LAUNCHING A PRIMARY HEALTH CARE AID PROJECT IN NIGER
“This is the first step along a path we are taking together to improve access to basic social services for the people of Tillabéri in general, and in particular for the most vulnerable people.”These were the words that Soumaila Marsanda, Prefect for the department of Ouallam, used to start the workshop to launch Première Urgence Internationale’s new project in Niger. This workshop took place on 12th September 2019, in Ouallam in the Tillabéri region.
Funded by DG ECHO[i], the ‘Primary health care aid project for people affected by the unrest and state of emergency in the Tillabéri region’ aims to improve access to quality primary health care for those affected by the crisis.
WORKING TOGETHER WITH LOCAL REPRESENTATIVES
This workshop was a key stage for setting the relationship between Première Urgence Internationale and its state partners in stone. The Ouallam Health District’s offices were the meeting place for representatives from several areas: participants included the prefect of Ouallam, the leader of the canton of Tondikwindi, the mayor of Tondikwindi, the heads of six health centres and of six management committees that the project will support. There were also representatives from authorities in the area, responsible for health, social work, land-use planning and community development.
In the first instance, this workshop was a chance for Première Urgence Internationale and its partners to take stock of the work the NGO had carried out in the area. They then worked together to identify recommendations to ensure that the new project would be implemented as effectively as possible.
Première Urgence Internationale and its partners were also able to discuss the security context and where work would take place, as well as what the new project would entail, and its aims.
A PRIMARY HEALTH CARE AID PROJECT IN NIGER
The aim is to develop a response to the security situation in the border area between Mali, Niger and Burkina Faso, which has deteriorated over the last few months. The situation has severely restricted the civilian population’s access to basic social services. In the Tillabéri region, and particularly in the most northern health areas in the Ouallam district, health centres have limited means, and can no longer guarantee being able to effectively implement advanced strategies[ii] (care provision within a radius of between 5km and 15km from the health centre) and mobile strategies[iii] (care provision for areas more than 15km away from the health centre), as set out in the health development plan. This seriously affects access to care for people living more than 5km away from a health centre.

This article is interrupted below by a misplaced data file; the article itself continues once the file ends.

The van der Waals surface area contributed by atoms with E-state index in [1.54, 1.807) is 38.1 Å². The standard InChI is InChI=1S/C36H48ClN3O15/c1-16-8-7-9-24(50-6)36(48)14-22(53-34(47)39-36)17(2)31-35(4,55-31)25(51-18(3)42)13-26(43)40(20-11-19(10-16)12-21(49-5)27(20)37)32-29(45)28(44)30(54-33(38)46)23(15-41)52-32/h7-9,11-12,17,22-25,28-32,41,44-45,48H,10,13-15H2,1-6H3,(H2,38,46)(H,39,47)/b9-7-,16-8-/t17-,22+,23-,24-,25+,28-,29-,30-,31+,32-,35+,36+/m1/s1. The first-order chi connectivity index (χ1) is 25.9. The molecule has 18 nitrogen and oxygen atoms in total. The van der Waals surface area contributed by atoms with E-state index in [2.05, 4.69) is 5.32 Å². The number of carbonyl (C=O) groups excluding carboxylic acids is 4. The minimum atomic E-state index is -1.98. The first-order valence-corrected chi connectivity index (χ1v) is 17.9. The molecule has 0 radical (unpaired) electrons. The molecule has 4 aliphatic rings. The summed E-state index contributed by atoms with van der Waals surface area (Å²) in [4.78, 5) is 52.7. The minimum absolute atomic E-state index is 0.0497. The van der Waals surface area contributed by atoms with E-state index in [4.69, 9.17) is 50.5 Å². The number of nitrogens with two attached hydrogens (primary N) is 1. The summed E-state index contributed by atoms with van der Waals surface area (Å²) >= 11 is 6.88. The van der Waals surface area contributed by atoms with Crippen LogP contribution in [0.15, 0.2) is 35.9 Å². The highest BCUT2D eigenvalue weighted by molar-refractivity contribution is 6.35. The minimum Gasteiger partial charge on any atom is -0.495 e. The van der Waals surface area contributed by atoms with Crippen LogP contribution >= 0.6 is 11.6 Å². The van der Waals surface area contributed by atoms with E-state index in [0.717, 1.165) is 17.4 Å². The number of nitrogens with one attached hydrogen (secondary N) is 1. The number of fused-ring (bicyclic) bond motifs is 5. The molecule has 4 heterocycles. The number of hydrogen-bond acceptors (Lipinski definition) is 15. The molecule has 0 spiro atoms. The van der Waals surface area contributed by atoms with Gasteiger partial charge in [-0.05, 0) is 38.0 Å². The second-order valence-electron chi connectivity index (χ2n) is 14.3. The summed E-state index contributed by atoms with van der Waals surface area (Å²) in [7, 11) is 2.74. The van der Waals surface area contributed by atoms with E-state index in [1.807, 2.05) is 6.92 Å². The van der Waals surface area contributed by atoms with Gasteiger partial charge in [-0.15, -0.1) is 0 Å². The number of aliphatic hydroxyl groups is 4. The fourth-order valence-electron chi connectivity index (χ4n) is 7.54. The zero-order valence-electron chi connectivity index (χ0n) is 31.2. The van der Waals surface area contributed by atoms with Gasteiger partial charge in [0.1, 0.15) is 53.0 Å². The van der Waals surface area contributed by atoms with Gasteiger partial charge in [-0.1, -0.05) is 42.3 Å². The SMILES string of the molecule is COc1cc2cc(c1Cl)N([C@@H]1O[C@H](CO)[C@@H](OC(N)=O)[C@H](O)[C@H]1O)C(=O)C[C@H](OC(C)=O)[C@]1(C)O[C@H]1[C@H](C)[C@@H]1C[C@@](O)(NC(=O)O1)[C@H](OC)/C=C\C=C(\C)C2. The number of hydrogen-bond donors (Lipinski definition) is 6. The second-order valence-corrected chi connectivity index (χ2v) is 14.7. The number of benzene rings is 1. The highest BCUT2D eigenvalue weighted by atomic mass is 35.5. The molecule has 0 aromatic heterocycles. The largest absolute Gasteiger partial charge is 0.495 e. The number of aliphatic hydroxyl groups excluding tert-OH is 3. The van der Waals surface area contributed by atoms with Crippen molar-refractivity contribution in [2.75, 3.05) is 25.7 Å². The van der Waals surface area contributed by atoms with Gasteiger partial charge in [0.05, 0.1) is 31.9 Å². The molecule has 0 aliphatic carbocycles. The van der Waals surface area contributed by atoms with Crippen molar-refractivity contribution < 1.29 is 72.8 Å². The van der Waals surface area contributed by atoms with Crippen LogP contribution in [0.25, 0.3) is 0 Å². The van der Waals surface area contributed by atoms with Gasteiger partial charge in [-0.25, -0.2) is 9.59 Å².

The decline of socio-economic activity in the area, along with two-wheeled traffic restrictions, has had a negative effect on health centres’ financial capacities. This means that buying and transporting medications needed to care for patients has become a challenge that is very hard to overcome. This affects pregnant women and children under five years old in particular. It has also had severe impact on how effective the system for medical evacuation is – a key element in the fight against mortality in mothers and young babies.
IMPROVING ACCESS TO HEALTH CARE
Through the use of a mobile clinic, support will be put in place;
- For the referral/evacuation system;
- For the health centres, in terms of equipment, financially and technically;
- For the management committees and community health stakeholders.
This is how Première Urgence Internationale aims to improve people’s access to quality essential health care. It is also focussing on improving the local capacity to respond to emergencies.
The plan is to roll out this project in six health areas in the district of Ouallam in the Tillabéri region for 12 months.
This project is part of Première Urgence Internationale’s continuing work in Niger. The NGO has been working in the country since the beginning of 2019.
[i]This programme is funded by DG ECHO (The European Commission’s Directorate-General for European Civil Protection and Humanitarian Aid Operations).
[ii] Advanced strategy: care provision along the same lines but within a radius of between 5km and 15km from the integrated health centre (IHC). For people within this area, accessibility to an IHC is average.
[iii] Mobile strategy: some care provision by IHC staff, supported by the health district or a partner such as Première Urgence Internationale, for areas more than 15km away, accessibility to an IHC being very difficult. This provision is more concerned with work such as vaccinations, antenatal appointments, outpatient surgery, distribution of certain micronutrients (vitamin A, iron) and curative care.